May 14, 2018
At a Glance
What are the most important aspects of combining Adult Basic Education and career and technical training? After four years of building the Accelerating Opportunity initiative, JFF has the knowledge to help partners replicate and scale this successful approach.
Accelerating Opportunity helps our nation’s lowest-skilled adults earn college credentials and enter higher-wage jobs faster by combining the Adult Basic Education and career and technical training they need into one integrated curriculum.
Based on four years of designing and managing Accelerating Opportunity, JFF and its partners have uncovered critical lessons for replicating and scaling this promising initiative for adult learners. These lessons address both specific aspects of the Accelerating Opportunity model, and their successful implementation. Lessons learned include:
- Team teaching or integrated basic skills and technical instruction, proved to be a challenging yet powerful vehicle for reaching students and promoting their growth, even while CTE instructors were reluctant at first to embrace it.
- Comprehensive supports to address adult learners’ barriers, such as success coaches and mandatory advising, are as central to the model as team teaching. Support services must be a required component of the model and a primary focus of college implementation activities.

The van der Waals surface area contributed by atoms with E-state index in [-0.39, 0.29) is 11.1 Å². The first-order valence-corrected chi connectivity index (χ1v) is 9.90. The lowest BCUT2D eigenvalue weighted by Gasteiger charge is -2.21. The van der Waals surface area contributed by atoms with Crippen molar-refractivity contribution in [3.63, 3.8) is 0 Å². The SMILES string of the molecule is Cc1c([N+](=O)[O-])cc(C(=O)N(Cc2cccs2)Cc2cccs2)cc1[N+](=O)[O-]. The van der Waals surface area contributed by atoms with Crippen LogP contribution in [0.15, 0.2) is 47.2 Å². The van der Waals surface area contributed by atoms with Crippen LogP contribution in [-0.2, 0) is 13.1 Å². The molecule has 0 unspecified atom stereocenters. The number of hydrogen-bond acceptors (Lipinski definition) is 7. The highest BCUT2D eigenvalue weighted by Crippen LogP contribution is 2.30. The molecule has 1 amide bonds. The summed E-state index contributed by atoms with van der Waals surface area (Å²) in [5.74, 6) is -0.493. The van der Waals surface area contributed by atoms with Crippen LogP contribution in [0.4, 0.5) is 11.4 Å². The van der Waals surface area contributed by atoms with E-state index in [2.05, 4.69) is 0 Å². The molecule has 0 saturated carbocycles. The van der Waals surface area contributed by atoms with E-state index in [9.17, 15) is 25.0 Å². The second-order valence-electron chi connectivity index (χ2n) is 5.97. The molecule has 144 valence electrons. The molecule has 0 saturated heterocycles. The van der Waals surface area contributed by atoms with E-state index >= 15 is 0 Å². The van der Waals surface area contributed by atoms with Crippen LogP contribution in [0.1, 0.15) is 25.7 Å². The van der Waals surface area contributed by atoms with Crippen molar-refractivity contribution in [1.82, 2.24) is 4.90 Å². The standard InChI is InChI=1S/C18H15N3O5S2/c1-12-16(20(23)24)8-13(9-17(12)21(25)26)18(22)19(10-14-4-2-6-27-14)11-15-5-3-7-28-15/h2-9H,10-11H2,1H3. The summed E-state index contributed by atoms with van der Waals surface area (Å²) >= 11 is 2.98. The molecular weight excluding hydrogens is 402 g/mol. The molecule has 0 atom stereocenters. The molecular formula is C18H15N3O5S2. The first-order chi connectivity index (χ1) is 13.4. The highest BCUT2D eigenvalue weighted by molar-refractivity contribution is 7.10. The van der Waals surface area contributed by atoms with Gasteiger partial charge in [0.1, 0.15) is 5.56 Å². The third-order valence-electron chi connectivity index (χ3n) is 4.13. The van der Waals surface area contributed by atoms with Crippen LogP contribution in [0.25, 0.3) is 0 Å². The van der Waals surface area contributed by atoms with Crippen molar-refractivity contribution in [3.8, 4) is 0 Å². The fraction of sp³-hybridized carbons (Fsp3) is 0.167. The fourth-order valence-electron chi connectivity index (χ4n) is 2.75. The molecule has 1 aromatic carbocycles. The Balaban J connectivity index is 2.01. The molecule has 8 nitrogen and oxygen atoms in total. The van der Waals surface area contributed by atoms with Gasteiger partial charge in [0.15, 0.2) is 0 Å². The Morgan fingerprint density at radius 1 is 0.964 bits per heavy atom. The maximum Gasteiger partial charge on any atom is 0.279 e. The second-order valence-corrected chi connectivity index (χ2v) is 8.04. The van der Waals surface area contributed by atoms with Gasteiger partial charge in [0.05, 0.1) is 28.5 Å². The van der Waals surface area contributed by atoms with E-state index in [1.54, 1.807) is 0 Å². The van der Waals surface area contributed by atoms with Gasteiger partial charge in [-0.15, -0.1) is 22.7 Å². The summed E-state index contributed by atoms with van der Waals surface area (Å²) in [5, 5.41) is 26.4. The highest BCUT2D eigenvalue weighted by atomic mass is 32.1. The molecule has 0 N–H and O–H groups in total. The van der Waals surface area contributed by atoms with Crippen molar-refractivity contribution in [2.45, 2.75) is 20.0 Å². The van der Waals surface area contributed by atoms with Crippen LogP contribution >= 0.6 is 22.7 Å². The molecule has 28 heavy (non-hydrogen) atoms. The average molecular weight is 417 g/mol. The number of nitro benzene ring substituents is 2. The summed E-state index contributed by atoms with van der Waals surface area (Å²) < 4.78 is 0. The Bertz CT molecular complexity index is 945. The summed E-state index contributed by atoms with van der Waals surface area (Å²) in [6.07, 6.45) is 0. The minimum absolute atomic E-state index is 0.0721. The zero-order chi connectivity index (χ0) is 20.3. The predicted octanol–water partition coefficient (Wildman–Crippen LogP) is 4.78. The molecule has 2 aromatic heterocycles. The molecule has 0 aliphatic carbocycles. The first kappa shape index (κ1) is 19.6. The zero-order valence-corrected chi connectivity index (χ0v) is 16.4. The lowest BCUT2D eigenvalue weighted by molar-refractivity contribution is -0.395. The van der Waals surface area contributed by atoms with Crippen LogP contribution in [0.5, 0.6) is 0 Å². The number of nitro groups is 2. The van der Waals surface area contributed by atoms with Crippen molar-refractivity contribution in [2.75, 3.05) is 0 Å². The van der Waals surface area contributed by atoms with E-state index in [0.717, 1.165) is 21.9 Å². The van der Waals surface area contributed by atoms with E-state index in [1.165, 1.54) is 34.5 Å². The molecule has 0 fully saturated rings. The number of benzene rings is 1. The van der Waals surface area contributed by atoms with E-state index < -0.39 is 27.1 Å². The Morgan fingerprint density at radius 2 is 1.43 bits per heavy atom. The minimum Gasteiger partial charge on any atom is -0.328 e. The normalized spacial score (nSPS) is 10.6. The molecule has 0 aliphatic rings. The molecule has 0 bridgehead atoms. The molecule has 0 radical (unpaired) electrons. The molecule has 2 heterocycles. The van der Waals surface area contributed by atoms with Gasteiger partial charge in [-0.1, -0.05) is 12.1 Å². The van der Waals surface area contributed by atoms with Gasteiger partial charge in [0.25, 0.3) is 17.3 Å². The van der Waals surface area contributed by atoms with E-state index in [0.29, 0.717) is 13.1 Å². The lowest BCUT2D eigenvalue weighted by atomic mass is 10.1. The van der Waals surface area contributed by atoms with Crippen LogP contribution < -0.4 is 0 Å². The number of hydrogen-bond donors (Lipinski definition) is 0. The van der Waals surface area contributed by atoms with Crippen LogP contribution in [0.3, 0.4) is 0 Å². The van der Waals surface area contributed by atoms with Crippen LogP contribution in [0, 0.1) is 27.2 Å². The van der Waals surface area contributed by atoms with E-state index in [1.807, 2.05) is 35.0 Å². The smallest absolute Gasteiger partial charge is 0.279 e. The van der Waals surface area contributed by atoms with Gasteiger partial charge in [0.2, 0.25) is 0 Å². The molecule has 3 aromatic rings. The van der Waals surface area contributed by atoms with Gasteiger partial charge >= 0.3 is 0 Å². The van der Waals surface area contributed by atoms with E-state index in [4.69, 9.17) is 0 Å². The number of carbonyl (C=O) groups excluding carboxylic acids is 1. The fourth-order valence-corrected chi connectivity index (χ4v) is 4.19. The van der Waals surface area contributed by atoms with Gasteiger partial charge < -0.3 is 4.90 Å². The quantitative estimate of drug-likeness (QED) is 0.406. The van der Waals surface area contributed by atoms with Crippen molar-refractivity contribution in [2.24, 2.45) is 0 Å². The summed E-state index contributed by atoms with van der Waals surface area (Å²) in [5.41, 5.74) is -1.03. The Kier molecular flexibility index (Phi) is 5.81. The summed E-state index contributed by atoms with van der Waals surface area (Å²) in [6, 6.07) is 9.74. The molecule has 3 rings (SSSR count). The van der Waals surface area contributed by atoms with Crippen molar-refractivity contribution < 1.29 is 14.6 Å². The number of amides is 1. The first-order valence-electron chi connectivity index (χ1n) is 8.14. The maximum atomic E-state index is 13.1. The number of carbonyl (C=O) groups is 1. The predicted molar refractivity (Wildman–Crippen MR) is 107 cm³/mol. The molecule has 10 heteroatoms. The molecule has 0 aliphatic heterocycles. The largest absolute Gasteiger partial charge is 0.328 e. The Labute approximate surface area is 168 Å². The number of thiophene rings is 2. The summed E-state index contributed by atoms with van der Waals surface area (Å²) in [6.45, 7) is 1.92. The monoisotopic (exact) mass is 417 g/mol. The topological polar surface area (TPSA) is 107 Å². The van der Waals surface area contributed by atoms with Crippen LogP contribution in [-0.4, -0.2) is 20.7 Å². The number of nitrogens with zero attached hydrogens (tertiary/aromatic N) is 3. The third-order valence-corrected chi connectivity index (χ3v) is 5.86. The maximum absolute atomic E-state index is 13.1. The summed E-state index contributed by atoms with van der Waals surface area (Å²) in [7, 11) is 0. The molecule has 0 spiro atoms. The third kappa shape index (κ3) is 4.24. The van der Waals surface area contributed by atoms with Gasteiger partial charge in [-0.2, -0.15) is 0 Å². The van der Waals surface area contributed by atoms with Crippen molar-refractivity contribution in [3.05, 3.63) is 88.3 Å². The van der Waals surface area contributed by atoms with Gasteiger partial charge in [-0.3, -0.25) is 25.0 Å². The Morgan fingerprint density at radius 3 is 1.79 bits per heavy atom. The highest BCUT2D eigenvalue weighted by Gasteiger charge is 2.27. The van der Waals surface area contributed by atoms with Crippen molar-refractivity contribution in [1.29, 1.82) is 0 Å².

- Career pathways: Colleges need to offer students more options for pathways in a variety of industries, and extend them to offer more than one credential with labor market value.
Most critically, the Accelerating Opportunity model is scalable with modest investments. In three years it has grown from 4 states and 33 community colleges to 7 states implementing 194 integrated pathways in 85 colleges. Many states contributed more than a required 25% match to their programs. But achieving momentum and scale requires effort from the start: putting in place state policies needed, and the authority and capacity to carry them out.
The Accelerating Opportunity experience also demonstrates that governance of Adult Basic Education in a state’s community college system, by itself, is no guarantee of successful scaling of integrated pathways. More critical is the quality and direction of state leadership, and the presence of programs and initiatives that complement Accelerating Opportunity’s mission, both statewide and within the colleges. Finally, setting a high bar for states and colleges, with nonnegotiable program elements—including fidelity to the program model of team teaching, pathways, and supports—brings results, but these expectations must be communicated effectively from the state to the college level.